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Pre-service education students entering university can be categorised broadly into two distinct groups, those who are coming directly from secondary school and those who are not. The second group can be quite diverse, ranging in age, academic and/or work experience. However, what both of these groups share is a digital expectation and they expect upon completion of their studies to be more digitally fluent than when they entered university, they expect to be taught via a range of digital technologies and they expect to use their digital skills throughout their personal and professional lives. These expectations have been either largely ignored or have failed to be understood by universities, resulting in a mismatch between student expectations and their experiences. However, the teaching staff within universities may be ill-prepared to meet these demands, either due to being non-users or exhibiting the same or lower levels of digital fluency as their students. The mismatch between student expectations and the reality is highlighted by an empirical case study involving undergraduate students enrolled in pre-service education degrees at an Australian university. The study will present clear evidence that students' digital expectancy should be considered when planning and improving learning environments.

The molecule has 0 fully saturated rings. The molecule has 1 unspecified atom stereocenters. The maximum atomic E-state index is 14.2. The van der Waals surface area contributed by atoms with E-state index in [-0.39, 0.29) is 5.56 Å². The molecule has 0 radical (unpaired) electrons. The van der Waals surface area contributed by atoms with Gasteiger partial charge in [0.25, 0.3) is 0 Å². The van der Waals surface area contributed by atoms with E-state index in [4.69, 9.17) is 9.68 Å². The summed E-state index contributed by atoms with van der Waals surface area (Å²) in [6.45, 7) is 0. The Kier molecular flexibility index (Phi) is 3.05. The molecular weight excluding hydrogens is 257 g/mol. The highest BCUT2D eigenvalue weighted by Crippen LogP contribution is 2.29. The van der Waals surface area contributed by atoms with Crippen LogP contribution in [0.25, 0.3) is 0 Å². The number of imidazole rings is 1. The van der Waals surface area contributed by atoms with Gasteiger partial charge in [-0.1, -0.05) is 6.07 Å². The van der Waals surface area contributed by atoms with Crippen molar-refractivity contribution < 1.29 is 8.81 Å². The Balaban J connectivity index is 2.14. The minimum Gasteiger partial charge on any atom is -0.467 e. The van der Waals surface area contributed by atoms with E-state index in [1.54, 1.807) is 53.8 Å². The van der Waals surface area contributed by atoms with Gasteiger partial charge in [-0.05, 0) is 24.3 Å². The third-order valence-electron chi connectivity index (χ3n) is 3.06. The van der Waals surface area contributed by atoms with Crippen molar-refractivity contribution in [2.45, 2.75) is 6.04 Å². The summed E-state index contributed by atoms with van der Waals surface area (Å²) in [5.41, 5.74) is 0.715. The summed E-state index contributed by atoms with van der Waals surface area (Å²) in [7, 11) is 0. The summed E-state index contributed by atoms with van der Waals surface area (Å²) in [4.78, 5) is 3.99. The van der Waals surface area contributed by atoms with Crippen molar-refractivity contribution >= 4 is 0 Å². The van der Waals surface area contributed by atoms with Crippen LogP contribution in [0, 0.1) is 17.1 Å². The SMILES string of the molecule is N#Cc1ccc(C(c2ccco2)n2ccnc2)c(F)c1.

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Open Access Journal Article

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Open Access

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